You can watch my speech, given in the empty auditorium, above, via YouTube via this link or read it below.

David

Seniors,

For the past six years I have stood on this stage on graduation night and said essentially the same words to graduating Seniors.  They are words I hope are filled with meaning, hope, pride, and joy.  

This year is different, however, and you are a class like no other.  Don’t get me wrong, you are similar in many ways to the other groups who have graduated while I have been at EAB.  Just like those classes, you are great kids who love your school and your classmates. Just like the other graduates, you are filled with promise and hope.  Just like them you are excited to enter the next phase of your life and ready to take on the world.  Still, you are a class like no other.  

In his book 1776, David McCullough quotes Abigail Adams, who, when speaking about George Washington states, “Consternation is a good man’s shining time.” In his book, The Greatest Generation, Tom Brokaw tells us that the hardship and suffering caused by the Great Depression and World War II allowed the Americans who lived through those times to show their best when their best was needed and this made the great.  The point is that sometimes struggle and loss bring out the best in people and allow them to rise to the moment with courage and grace.   Bair, what does any of that have to do with us, you might ask.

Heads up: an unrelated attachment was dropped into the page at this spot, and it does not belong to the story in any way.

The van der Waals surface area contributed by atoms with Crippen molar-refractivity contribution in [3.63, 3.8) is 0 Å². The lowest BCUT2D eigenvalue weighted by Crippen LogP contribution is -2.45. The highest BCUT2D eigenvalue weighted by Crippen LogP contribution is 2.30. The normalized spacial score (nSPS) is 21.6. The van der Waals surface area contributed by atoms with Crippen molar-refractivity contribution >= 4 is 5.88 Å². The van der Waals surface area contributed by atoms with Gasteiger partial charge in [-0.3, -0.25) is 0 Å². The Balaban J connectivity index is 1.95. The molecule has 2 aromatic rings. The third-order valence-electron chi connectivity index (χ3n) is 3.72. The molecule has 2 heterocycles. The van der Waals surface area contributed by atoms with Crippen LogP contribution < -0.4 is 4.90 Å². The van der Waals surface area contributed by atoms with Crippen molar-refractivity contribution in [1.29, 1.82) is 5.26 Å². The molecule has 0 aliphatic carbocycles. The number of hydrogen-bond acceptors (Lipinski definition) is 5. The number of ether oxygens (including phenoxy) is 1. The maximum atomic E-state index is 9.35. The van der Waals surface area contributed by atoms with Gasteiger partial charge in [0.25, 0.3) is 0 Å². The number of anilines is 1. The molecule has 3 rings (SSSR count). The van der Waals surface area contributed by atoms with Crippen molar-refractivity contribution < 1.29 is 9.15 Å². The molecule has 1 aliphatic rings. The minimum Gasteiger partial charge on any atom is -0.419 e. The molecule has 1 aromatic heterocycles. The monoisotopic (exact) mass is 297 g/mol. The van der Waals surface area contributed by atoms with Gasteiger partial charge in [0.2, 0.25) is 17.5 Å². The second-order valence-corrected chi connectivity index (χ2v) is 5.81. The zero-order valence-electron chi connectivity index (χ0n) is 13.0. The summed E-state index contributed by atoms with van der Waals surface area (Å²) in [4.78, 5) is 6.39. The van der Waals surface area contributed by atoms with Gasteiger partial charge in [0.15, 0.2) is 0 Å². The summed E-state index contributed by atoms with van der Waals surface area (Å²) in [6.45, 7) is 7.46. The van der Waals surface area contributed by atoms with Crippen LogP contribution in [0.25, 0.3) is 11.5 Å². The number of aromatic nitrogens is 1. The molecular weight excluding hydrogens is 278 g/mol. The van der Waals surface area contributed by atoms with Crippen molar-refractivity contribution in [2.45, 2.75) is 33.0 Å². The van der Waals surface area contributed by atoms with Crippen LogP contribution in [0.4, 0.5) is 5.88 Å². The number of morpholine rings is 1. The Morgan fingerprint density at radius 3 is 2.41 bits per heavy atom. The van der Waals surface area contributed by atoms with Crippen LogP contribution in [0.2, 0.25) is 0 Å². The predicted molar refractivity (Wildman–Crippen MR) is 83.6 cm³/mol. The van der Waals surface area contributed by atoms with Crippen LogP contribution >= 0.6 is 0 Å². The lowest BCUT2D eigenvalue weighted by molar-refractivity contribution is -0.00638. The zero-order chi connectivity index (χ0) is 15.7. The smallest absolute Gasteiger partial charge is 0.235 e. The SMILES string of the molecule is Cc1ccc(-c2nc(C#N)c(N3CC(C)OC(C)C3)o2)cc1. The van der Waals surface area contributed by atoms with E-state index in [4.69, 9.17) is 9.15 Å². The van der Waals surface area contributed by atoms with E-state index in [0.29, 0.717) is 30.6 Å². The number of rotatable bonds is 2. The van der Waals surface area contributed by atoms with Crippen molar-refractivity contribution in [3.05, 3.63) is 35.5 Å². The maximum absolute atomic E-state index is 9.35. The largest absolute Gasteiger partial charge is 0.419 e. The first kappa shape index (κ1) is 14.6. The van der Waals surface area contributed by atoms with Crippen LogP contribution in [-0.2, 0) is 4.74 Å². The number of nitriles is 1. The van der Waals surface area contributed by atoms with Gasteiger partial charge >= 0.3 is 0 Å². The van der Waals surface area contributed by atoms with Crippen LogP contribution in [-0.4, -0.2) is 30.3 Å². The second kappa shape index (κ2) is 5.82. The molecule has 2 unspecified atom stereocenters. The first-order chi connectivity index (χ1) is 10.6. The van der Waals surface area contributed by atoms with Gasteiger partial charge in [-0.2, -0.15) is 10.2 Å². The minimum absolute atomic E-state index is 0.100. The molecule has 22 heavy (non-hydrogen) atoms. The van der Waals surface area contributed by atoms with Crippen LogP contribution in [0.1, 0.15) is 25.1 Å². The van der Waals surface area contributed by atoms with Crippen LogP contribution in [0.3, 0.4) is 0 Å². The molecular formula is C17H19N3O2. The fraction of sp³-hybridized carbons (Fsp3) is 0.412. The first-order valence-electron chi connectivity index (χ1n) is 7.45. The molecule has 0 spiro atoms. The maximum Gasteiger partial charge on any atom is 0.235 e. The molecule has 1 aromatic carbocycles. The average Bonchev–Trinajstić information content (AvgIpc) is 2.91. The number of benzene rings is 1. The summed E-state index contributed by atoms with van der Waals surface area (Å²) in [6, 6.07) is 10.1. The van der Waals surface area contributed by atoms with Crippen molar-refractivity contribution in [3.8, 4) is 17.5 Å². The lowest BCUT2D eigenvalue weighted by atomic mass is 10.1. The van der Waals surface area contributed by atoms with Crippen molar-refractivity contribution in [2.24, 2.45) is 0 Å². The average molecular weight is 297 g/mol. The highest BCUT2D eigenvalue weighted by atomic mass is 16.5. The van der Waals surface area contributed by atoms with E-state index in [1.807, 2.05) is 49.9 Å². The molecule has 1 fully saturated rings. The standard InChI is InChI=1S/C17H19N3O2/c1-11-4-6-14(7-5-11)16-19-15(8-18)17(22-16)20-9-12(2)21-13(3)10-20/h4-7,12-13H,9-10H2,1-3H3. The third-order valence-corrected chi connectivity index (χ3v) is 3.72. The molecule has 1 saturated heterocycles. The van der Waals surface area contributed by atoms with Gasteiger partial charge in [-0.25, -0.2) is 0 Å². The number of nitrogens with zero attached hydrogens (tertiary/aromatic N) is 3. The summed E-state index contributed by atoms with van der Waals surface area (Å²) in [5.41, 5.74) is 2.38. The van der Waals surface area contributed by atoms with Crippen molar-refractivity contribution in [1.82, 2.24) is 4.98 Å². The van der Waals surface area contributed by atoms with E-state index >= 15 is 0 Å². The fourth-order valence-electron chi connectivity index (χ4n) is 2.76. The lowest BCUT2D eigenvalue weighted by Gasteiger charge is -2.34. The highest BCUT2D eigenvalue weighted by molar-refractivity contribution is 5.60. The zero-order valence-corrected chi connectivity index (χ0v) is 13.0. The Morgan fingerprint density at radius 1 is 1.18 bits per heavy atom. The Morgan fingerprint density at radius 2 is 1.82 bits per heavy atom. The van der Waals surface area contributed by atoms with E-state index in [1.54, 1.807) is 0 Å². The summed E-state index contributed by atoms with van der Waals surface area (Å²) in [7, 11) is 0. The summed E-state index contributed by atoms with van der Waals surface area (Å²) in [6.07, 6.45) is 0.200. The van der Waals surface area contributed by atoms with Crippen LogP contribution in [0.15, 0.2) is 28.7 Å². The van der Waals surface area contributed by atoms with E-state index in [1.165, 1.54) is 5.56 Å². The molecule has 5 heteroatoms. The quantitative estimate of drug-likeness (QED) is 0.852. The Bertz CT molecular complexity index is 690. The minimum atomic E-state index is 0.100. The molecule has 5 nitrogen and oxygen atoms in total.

Please understand that I’m not saying that what you have gone through this semester somehow equates to fighting the Nazis or living through the crushing poverty of the Great Depression.  In the face of the tremendous suffering wrought by the coronavirus, you know how lucky you are and how good you have it. That doesn’t change the fact, however, that you have lost a lot in the past 10 weeks and have not gotten to be a part of many of the traditions and rites of passage that make the last weeks at EAB truly memorable.  You have suffered, and through that suffering you have defined yourselves in a way no other class from EAB ever has.  

I imagine there were times in the past months when you were scared, frustrated, and didn’t want to get out of bed.  But you got out of bed and got on with it. 

I imagine there were times when you didn’t want to do the work in front of you and couldn’t see the point of it all.  But you pulled yourself together and took care of your business. 

I imagine there were times when you wanted to shut the door and close out the world.  Instead, you took care of each other, loved each other, and helped each other to get through this ordeal together.